The DNA and Tissue Collection
The Kew DNA and Tissue Collection contain approximately 50,000 samples of plant genomic DNA and over 15,000 silica dried tissue samples (as at the beginning of the year 2020), stored at -80°C for DNA and low humidity room temperature for silica dried plant tissue. As many broad studies have been conducted in Kew, we have samples representing all major plant groups within the collection. We have a particularly numerous orchid collection with around 6,500 DNA samples and samples from rare and endangered species. Usually, a sample has an associated herbarium specimen. Finally, there are multiple representatives used in population study projects, but these are only available upon special request.
Requesting DNA samples for research
DNA samples can be requested from Kew using this site or via email (email@example.com). The processing and postage fees assessed do not imply that DNA samples are being purchased, but rather this fee is meant to offset the cost of producing the sample and maintaining and shipping it. The research sample processing fee is £15 for DNA samples already extracted in the collection or £25 for samples not presently in the collection or requiring extraction. Kew's standard terms of supply (see MTA form) restrict commercial use of the DNA supplied.
The great majority of these DNA samples are of high molecular weight and reasonable concentration. As noted in the quality column, some are degraded, others are dilute either due to the preservation and storage techniques of some source material (e.g. herbarium specimens) or other intrinsic factors that inhibit extraction of high-quality DNA from particular species. We thus make no claims about the quality or concentration of these samples nor how these samples can be used (degraded samples are not suitable for AFLP, for example). Generally, extracted DNA samples are reasonably free of RNA and Taq-inhibitory chemistry, but in some cases further cleaning and concentration by means of a silica-based column may be necessary before amplification can be achieved. We are happy to advise about any problems that might be encountered. The amount of DNA sent is suitable for PCR-based techniques (typically about 25 µl). If you require a greater amount, this may be possible, contact us (firstname.lastname@example.org) to discuss this. Should a sample be unavailable in our collection, but available elsewhere in other Kew collections, you may request a sample to be extracted. Contact the team directly (email@example.com) to discuss your requirements.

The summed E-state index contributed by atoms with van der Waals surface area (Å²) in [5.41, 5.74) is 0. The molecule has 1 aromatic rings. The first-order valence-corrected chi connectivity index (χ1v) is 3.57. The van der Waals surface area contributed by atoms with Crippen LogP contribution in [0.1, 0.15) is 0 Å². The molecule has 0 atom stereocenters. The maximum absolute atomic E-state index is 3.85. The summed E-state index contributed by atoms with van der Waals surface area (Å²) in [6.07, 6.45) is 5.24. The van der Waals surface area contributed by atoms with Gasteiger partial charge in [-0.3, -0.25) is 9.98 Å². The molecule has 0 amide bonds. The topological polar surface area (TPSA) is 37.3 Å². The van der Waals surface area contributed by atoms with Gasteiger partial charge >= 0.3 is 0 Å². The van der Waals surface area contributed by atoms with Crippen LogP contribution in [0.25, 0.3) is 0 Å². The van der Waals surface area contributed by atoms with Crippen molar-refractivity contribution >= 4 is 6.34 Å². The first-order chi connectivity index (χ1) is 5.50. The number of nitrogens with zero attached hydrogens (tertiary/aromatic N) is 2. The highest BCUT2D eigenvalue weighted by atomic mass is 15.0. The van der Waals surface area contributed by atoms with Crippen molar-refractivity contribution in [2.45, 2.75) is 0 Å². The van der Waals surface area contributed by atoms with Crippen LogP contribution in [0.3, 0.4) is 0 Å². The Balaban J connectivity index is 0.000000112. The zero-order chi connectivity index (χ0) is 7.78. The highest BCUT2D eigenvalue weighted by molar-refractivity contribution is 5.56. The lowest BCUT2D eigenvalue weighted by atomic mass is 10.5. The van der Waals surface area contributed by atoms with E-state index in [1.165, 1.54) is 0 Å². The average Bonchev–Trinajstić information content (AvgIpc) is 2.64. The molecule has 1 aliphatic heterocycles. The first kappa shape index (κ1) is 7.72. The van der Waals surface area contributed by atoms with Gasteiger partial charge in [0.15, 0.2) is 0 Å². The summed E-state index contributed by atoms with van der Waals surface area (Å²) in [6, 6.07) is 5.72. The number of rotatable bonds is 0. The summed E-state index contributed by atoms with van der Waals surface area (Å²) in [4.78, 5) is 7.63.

Please note: For species listed by CITES, we are unable to accept requests from institutions which are not CITES registered and from countries without a CITES authority.
Aims of the DNA and Tissue CollectionKew is committed to honouring the letter and the spirit of the Convention on Biological Diversity, and its agreements with partner countries, and accordingly some material is restricted.
- It is our aim to facilitate taxonomic and evolutionary studies world-wide and DNA samples have been widely distributed to international collaborators.
- Our purpose is to extract DNA from (and voucher) all plant species grown at Kew. We also bank samples that are extracted from Kew collecting-expeditions around the world, if we have permission from the country of origin to do so. Here samples are collected and dried in the field using silica gel before being brought back for accession into the collection.
- When living or silica dried tissue is not available, extractions may be made from material removed from existing herbarium sheets.
- Finally, we aim to improve best practice methodology in botanical biobanking both locally and internationally via Global Genome Biodiversity Network.